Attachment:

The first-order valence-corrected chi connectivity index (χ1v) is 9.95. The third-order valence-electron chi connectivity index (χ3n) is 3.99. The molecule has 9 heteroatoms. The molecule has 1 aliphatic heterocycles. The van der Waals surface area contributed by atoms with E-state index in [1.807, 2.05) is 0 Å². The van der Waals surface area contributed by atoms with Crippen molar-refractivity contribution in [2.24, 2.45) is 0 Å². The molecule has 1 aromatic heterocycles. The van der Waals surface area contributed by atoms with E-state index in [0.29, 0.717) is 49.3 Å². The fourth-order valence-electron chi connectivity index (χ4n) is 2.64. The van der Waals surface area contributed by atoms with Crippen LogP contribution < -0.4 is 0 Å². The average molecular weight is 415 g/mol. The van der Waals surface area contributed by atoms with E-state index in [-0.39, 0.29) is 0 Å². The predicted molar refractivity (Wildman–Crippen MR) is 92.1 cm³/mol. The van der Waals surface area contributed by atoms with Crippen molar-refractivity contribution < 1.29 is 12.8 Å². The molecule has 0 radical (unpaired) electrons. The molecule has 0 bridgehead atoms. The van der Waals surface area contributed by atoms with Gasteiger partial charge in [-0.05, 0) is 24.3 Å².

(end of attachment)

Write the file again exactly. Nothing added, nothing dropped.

The first-order valence-corrected chi connectivity index (χ1v) is 9.95. The third-order valence-electron chi connectivity index (χ3n) is 3.99. The molecule has 9 heteroatoms. The molecule has 1 aliphatic heterocycles. The van der Waals surface area contributed by atoms with E-state index in [1.807, 2.05) is 0 Å². The van der Waals surface area contributed by atoms with Crippen molar-refractivity contribution in [2.24, 2.45) is 0 Å². The molecule has 1 aromatic heterocycles. The van der Waals surface area contributed by atoms with E-state index in [0.29, 0.717) is 49.3 Å². The fourth-order valence-electron chi connectivity index (χ4n) is 2.64. The van der Waals surface area contributed by atoms with Crippen LogP contribution < -0.4 is 0 Å². The average molecular weight is 415 g/mol. The van der Waals surface area contributed by atoms with E-state index in [-0.39, 0.29) is 0 Å². The predicted molar refractivity (Wildman–Crippen MR) is 92.1 cm³/mol. The van der Waals surface area contributed by atoms with Crippen molar-refractivity contribution < 1.29 is 12.8 Å². The molecule has 0 radical (unpaired) electrons. The molecule has 0 bridgehead atoms. The van der Waals surface area contributed by atoms with Gasteiger partial charge in [-0.05, 0) is 24.3 Å².